I realize that Director Collins probably has a cadre of underlings who screen mail and other communications, but maybe, just maybe, if anybody wants to write, something may get through.
Perhaps someone else could find the contact information for the person managing the MoTrPAC program.
If one cannot get in the front door, perhaps the back door will work…
Nancy, names and e-mail address for MoTrPAC Coordinators are listed here:
Gemini, thank you so much for that link!!!
Now, to find the time and ENERGY to write to these people!
Maybe someone will notice many mice squeaking at the back door!
I agree Nancy,
I have to build up a bit of brain energy to formulate what I’m going to write and I have to be careful that I don’t deplete my store first thing in the morning, so I’m mentally wrecked for the day!
However if we chip away at our own pace, in whatever way we can, whilst focussing on looking after ourselves I think it’s all worthwhile.
I was saying to my 16 year old son, how I like to check what people are posting on HR and he replied ‘Mum, you’re addicted to social media!’
In my quest for information on the current situation of ME/CFS in Ireland I contacted the Irish ME Trust, (I am a member).
They informed me that an ‘ME Working Group has been established by Disability Services, Health Service Executive (HSE) – Marie Kehoe-O’Sullivan (Chair) for the purpose of developing a Guidance Document on pathways to support people with ME’. The Irish ME Trust are involved.
The group are looking for people to be part of the group and are developing a ‘survey tool’ and ‘will offer the survey online, in paper, by telephone and where necessary if you are home-bound in person’.
I said I’d love to take part but I have no formal diagnosis – catch 22.
Declan Carroll from the Irish ME Trust (IMET), replied that as 90% of people with ME have no diagnosis, it would be very important for me to participate.
So, I most definitely will do!
Interesting what turns up with a bit of amateur delving…
Tracey Anne et al — How about suggesting to the advocacy groups that *they* do the contacting? I think sometimes they need some direction from those for whom they want to advocate. Also, I reiterate my suggestion that they set up a continuing system to monitor *all* proposals for research (or RFPs, requests for proposals) that the various agencies who might finance ME/CFS research issue — and not rely on being contacted directly by the agencies. It would appear they didn’t see how ME/CFS could piggy-back on this $170 MM study and give everyone a bigger bang for the buck. I wonder how many other studies funded for ostensibly “other” health questions ME/CFS could and should piggy back on. The feds are not known for doing things efficiently. But the questions I’m asking just beg to be asked. There are computers now — if some good IT people could set up the system(s) it shouldn’t be impossible to monitor things.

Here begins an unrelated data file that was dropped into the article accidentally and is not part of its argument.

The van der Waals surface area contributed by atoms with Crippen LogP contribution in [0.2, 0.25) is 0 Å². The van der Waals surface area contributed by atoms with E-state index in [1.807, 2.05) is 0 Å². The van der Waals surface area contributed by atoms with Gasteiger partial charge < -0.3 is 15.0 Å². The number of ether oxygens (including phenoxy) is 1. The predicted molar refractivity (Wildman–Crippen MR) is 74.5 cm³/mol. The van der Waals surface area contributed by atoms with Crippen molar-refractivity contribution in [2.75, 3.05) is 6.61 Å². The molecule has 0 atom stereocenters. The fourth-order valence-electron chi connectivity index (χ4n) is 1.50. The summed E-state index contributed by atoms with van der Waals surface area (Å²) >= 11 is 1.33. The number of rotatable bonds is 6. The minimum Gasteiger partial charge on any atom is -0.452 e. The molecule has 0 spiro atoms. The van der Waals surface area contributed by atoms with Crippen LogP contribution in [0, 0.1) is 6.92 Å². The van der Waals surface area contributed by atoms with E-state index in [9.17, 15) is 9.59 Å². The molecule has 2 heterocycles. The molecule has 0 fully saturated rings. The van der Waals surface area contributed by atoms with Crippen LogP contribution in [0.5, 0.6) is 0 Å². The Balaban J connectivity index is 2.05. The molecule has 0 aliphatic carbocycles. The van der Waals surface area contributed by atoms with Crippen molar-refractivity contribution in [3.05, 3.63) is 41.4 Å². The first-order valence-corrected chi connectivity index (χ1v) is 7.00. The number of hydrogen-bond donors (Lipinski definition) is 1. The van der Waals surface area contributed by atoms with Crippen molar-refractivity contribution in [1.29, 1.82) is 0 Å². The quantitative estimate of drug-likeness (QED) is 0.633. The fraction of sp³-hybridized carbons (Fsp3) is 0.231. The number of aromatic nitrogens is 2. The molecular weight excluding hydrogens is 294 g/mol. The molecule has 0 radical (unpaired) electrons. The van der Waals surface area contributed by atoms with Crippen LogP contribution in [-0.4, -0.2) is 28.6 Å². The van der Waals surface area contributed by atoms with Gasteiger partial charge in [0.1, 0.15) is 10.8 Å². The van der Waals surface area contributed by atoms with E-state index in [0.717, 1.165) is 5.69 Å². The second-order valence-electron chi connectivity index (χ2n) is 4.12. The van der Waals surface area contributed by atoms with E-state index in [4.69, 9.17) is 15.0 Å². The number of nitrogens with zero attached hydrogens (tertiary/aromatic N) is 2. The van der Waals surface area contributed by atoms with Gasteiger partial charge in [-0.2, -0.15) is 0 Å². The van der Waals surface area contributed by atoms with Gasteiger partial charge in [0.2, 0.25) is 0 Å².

I’m curious, Cort — how did you find out about this $170 MM study? Maybe that could give a clue as to how to find out about other things while there is still time for ME/CFS to try to get included.
Yes, I did think it was a bit strange that I hadn’t heard anything about this working group and possibly could have missed inclusion in it.
Maybe all members of IMET will be invited to take part and I just happened to prompt this information early?
I don’t know.
People’s lives are ticking away and some people are surviving on the edge of a precipice – a sense of a bit more urgency would be welcome…
AvidReader made a very good point (November 14). I wonder whether some ME/CFS researcher(s) can be included in the selection of subjects in this study. Or somehow else in this study. My thought isn’t very well formed, but it seems to me that is a really important point and possibly still a door in for one of our very smart researchers — if they have the time. I also wonder, somewhat tongue in cheek but also somewhat seriously, if a group of “outliers” will emerge and they will wonder what to do with them; viz., if undiagnosed people with ME/CFS will emerge as a subgroup.
PS Re the rfp monitoring process I’m wanting, universities and corporations (and biotech companies and pharmaceutical research companies and…) must already have these set up. It’s more important than ever to be proactive and not wait to be notified, as this study Cort found out about shows us. And the monitoring criteria can’t be too narrow: specifically, not just limited to having “ME/CFS” in the title. It seems to me that attaching an ME/CFS component to other seemingly non-related studies might be helpful. At least, minds should be kept open as to the possibility.
Hi Cort and All..
I am not sure if you or others are aware of MEActionAlert and there petiton to NIH but here is the link for the petion in response to NIH head Dr. Letter
.People are making videos as well to him asking for help and in response of his letter back to the letter MEActionAlert sent him
Just thought everyone like to know in case they wanted to sign the petition..